I'm at the border about to cross from South Africa into Zimbabwe. I'm filming secretly because the government of President Robert Mugabe doesn't want the world to know about his country's economic collapse.

REPORTER: OK, so I've got the visa, I've got this form, is there anything left?

To be caught filming or working as a journalist is to risk jail. Anyone seen helping me faces an even lengthier jail term, so I'm posing as a member of a church group until I know it's safe enough to say otherwise.

CUSTOMS: What are you carrying my sister?

REPORTER: I'm carrying my personal stuff, and some food and water.

CUSTOMS: Water?

REPORTER: Water. Yeah, drinking water.

My first stop is to meet a black-market fuel supplier. This is how those with connections or hard currency get around when even the government struggles to buy fuel. These cars are lined up outside a petrol station.

CHARLES MPOFU, BULAWAYO CITY COUNCILLOR: It's very bad, that's the only garage. Look at the size of the city, look at the moving around, not all of them getting fuel from this garage.

I'm being taken on a tour of Bulawayo, the largest city in the country's south-west, by city councillor Charles Mpofu. He says his city suffers from more than just fuel shortages. Whole areas have been without water for months. These people have been queuing for hours at a bore hole to pump some water.

CHARLES MPOFU: Some come early in the morning, around 4:00 or 5:00am and then some come just to prepare the children to go to school.

The supermarkets I visit throughout Zimbabwe's south-west all have one thing in common, virtually nothing for sale. Some shops are open, many no longer bother.

REPORTER: What have you got today?

SHOPKEEPER: Ah, today there is nothing.

REPORTER: He's just saying nothing, nothing has come in today.

SHOPKEEPER: Nothing, nothing, there is only these rolls, these bread rolls.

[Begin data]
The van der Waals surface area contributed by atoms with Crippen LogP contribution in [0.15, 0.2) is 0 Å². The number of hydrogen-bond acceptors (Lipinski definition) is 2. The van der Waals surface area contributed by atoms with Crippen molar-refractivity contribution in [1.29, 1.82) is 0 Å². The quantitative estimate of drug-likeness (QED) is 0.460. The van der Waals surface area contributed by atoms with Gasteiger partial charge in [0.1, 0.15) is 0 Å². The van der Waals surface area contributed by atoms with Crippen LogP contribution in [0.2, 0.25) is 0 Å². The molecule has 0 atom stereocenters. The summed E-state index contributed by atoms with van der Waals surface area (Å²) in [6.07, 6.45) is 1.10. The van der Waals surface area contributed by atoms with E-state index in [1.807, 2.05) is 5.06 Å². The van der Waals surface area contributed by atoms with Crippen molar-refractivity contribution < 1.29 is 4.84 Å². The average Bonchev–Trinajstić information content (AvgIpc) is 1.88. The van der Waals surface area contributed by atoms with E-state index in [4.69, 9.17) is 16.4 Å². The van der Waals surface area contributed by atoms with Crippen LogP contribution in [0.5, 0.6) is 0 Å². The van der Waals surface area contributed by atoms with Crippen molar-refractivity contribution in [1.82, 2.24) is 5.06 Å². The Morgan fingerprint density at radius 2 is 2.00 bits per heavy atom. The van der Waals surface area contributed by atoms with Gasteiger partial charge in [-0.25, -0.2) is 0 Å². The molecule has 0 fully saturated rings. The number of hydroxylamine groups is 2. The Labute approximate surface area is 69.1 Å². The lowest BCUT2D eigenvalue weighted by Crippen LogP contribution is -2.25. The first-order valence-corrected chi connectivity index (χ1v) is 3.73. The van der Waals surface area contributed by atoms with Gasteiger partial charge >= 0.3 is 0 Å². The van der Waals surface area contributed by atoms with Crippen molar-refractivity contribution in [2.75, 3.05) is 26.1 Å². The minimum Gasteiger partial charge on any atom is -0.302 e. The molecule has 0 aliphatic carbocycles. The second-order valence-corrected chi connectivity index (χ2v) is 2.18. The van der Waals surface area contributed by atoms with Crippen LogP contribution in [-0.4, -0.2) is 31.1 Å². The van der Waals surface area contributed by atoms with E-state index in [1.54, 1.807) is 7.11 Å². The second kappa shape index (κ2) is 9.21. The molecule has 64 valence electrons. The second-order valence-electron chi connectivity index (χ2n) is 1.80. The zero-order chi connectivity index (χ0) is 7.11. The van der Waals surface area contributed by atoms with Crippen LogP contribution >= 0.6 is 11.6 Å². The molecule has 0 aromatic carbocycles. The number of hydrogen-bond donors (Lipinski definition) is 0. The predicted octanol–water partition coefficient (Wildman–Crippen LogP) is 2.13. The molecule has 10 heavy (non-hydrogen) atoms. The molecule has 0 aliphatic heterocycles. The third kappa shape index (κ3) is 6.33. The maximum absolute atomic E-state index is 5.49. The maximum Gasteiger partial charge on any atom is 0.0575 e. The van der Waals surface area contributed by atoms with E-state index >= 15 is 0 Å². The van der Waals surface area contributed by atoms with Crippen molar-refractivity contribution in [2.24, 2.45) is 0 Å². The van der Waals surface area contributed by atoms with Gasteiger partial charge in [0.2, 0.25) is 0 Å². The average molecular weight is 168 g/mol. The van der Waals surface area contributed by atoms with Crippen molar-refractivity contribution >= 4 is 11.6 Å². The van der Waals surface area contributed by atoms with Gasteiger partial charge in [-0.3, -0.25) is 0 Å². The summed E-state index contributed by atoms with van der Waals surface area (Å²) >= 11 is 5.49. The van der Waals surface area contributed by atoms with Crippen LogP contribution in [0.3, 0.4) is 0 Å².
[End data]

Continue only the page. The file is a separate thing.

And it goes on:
These bread rolls are amongst the few baked today. So few, they never even make it to the shelves inside the store.

REPORTER: When was the last time you had bread?

SHOPKEEPER: I think a month ago.

CHARLES MPOFU: And this is one of our busiest shops, providing services to the community that come. So this was the hope of getting everything you wanted. But now you can't. There is no washing soap, no bathing soap.

REPORTER: When was the last time you could buy milk?

SHOPKEEPER: Two months back.

REPORTER: Two months ago? When was the last time you could get meat in a supermarket?

CHARLES MPOFU: It was also over two months now. It is a dream to get beef anywhere, it is a dream to get fish anywhere. And it is a dream to get chicken anywhere.

These women have come in search of anything, but they hold out little hope.

WOMAN: Each and everything what comes, there is a queue. With a baby they push you. You don't get anything. At the end of the day and if there is someone who helps, they say “come here with your baby”.

CHARLES MPOFU: What makes it like that with the queues? There is scarcity of everything. The little milk that comes, everyone runs for it.

WOMAN: Whatever comes, queue. Whatever comes, queue.

The few things I am able to buy here, some water, vegetables and a plastic bucket to cart water cost more than a million Zimbabwean dollars, which is roughly what a junior shop assistant earns in a month.

REPORTER: Three, four, five, six, seven, eight, nine, ten, a million. Sorry, I don't have.

The average wage for a security guard in Zimbabwe today is about $2 million a month. For a teacher, it's about $2.5 million. But to give you an idea of what that will buy you in Zimbabwe today, it's roughly equal to a simple fast food meal of chicken and chips for a family of four. Malnutrition and contaminated water is taking its toll on people's health.

DOCTOR THANDAZANI: I can say for the past two months about 50% of the patients who are coming in some cases up to 75% of the patients coming in have got diarrhoea and vomiting.